From Engineer to Endocrinologist
“You can think of the endocrine system like heating and air conditioning in a house,” Mike LeMay, MD (AUC ’00) explains. “The climate control system is always monitoring the temperature, and it continually adjusts the heating or the cooling mechanisms to keep the air comfortable. Similarly, your endocrine system is constantly taking signals from the body as cues to increase or decrease certain hormones and keep your body in balance.”
Sometimes, though, the system needs a little help regulating itself and you have to call in the repairman. That’s where Dr. LeMay comes in.
Of course, it’s a lot more complex than Dr. LeMay, an endocrinologist by training, makes it sound. But then, endocrinology and other math-heavy specialties have always come easier to him than most. He graduated from the University of Hartford with bachelor’s degrees in both electrical and mechanical engineering, and then went on to earn a master’s in mechanical engineering at the University of Connecticut. Suffice it to say, he knows his way around numbers.
“I think I was always a closet medical student,” Dr. LeMay says. “My high school guidance counselor encouraged me to try engineering because I was good at math and science. Sure, it would’ve been smoother if I had taken the traditional pre-med route, but I don’t regret majoring in engineering. When we were learning about endocrinology and nephrology in medical school, those were the hardest things for most of my peers, but they were all math-based, so they were the easiest for me.”
A Change of Pace
After earning his master’s, Dr. LeMay taught at the University of Hartford for seven years. During that time, his aunt became ill and he went to go visit her in the hospital. Walking the halls, Dr. LeMay had a realization: In spite of the circumstances that brought him there, he felt at ease in the hospital environment.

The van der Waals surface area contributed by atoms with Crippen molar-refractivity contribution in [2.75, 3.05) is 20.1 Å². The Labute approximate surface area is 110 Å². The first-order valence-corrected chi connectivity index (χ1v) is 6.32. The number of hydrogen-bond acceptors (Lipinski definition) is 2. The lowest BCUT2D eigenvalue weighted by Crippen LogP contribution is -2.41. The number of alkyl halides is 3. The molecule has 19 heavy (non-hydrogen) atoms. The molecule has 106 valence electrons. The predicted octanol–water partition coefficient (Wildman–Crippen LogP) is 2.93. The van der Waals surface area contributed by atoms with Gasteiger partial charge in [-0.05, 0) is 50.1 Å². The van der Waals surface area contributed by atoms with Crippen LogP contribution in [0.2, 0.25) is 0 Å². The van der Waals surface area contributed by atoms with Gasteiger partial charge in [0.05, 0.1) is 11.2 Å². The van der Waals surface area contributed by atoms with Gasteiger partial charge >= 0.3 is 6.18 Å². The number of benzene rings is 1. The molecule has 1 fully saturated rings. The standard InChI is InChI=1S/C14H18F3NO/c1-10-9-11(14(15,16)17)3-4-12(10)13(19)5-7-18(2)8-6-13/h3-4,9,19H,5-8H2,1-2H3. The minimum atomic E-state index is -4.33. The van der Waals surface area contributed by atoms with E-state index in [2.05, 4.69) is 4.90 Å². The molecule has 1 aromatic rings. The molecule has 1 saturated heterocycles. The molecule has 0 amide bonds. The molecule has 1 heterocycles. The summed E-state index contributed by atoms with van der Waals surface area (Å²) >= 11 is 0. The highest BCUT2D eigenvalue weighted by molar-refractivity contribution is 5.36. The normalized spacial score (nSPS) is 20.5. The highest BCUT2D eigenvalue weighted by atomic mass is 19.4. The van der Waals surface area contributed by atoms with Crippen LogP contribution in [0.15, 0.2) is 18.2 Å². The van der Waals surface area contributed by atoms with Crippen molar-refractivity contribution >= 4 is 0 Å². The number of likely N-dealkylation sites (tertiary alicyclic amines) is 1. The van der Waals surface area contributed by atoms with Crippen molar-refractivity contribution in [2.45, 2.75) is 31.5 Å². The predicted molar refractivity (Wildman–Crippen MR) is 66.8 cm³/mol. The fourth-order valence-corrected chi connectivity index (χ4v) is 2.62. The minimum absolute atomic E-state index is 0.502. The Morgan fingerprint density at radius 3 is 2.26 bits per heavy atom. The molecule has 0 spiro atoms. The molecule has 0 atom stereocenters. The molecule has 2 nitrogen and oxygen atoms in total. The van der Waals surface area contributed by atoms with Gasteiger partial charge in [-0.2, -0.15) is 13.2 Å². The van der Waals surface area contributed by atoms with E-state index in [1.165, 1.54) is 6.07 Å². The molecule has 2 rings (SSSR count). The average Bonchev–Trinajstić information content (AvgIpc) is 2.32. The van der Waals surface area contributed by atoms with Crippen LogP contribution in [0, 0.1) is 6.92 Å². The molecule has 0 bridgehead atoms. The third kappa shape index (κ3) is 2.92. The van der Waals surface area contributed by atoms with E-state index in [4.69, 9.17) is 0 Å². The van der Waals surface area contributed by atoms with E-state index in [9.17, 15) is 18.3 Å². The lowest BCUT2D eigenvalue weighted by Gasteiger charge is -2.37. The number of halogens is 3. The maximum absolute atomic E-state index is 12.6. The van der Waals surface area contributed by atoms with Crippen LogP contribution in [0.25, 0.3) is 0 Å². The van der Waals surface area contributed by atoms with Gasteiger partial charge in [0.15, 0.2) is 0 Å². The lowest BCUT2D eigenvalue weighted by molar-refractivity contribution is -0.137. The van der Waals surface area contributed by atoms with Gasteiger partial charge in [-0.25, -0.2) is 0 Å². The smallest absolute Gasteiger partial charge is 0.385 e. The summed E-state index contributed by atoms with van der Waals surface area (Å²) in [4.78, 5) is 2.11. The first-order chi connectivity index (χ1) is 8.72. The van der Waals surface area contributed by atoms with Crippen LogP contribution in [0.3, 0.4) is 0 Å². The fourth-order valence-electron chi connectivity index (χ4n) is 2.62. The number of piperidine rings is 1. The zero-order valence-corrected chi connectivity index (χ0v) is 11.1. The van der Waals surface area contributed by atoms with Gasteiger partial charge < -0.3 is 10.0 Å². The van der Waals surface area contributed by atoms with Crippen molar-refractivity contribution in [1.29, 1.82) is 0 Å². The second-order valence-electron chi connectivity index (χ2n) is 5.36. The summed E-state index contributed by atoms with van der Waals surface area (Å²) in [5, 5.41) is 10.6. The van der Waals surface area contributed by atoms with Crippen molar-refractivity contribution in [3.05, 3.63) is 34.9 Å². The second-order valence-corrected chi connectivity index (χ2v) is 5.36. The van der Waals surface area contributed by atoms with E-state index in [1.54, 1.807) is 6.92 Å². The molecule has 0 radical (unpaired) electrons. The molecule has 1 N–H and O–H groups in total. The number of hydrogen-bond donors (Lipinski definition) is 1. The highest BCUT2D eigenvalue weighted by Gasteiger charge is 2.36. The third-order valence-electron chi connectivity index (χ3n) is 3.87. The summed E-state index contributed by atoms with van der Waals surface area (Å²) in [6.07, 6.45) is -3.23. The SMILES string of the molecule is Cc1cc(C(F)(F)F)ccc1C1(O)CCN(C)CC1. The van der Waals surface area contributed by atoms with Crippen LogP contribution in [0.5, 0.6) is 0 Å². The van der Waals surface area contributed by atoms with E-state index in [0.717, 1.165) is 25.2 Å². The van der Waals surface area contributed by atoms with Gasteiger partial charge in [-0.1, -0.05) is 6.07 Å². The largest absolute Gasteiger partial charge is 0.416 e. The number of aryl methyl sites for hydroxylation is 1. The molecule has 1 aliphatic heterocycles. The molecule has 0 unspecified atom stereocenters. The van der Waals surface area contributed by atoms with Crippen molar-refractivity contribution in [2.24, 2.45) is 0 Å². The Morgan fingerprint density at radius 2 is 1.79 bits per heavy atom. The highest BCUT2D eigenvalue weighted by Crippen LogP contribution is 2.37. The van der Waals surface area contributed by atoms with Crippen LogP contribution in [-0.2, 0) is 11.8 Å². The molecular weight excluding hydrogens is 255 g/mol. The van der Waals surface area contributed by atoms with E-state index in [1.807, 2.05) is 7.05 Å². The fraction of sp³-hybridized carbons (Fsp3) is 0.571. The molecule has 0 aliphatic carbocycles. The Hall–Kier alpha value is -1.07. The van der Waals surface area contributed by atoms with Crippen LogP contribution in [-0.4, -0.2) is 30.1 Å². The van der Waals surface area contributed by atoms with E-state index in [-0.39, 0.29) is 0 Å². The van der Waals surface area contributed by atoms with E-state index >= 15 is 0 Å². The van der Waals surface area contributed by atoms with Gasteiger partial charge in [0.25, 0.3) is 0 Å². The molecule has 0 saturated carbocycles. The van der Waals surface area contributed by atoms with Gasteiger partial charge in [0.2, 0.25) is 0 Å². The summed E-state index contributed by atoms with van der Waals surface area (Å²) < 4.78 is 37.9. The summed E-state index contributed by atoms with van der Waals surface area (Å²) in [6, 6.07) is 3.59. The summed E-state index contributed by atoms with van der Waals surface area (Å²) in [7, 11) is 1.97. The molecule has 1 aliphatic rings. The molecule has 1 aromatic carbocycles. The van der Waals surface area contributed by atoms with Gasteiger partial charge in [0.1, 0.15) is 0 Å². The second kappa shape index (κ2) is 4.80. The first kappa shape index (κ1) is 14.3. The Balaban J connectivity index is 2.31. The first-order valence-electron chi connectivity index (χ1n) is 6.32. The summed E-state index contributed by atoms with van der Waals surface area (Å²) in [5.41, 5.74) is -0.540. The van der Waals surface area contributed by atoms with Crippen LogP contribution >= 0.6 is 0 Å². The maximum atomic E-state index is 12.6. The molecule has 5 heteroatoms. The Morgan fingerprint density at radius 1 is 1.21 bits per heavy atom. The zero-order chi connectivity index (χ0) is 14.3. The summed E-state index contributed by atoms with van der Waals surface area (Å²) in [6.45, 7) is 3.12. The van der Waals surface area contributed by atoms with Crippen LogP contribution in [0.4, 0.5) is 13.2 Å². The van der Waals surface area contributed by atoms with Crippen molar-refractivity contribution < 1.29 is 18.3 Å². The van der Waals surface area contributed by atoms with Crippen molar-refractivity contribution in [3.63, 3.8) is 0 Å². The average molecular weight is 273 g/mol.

“I enjoyed teaching, but I discovered that I was really motivated to pursue medicine,” says Dr. LeMay.
The idea lit a fire in him, and he began researching medical schools. A friend who had attended AUC recommended that Dr. LeMay consider it. “I was 29 at the time, and I wanted to get going right away,” says Dr. LeMay. “AUC provided me the opportunity to start sooner, instead of applying to U.S. schools with the possibility of having to wait and reapply the next year.”
After graduating from AUC, Dr. LeMay completed his residency at University of Connecticut Health Center in internal medicine. Then, he earned an endocrinology fellowship at Baystate Medical Center in Springfield, MA. Today, he’s an endocrinologist, treating primarily patients with either diabetes or thyroid issues, as well as osteoporosis and other conditions. In addition, he teaches at UConn as well as Quinnipiac Medical School and Health Center in North Haven, Connecticut.
Keeping Your Options Open
His advice for medical students? Keep an open mind, especially when it comes to your choice of specialty. Chance encounters and particularly illuminating clinical experiences can make even the most diehard would-be surgeon a passionate family doctor, and vice versa. In fact, Dr. LeMay himself had been fully set on pursuing hematology-oncology, until a scheduling conflict forced him to switch that elective with endocrinology.
That was it—not only did he have a knack for it thanks to his engineering background, he also found a great mentor who helped him develop his newfound passion. From then on, endocrinology was his focus.
It’s safe to say Dr. LeMay is grateful that he allowed himself to remain open to new experiences. After all, that’s what has led him from one career field to another, each more personally rewarding than the last—from engineer to professor to doctor.
“I thought I knew what I wanted, and it changed in the blink of an eye,” says Dr. LeMay. “Don’t limit yourself.”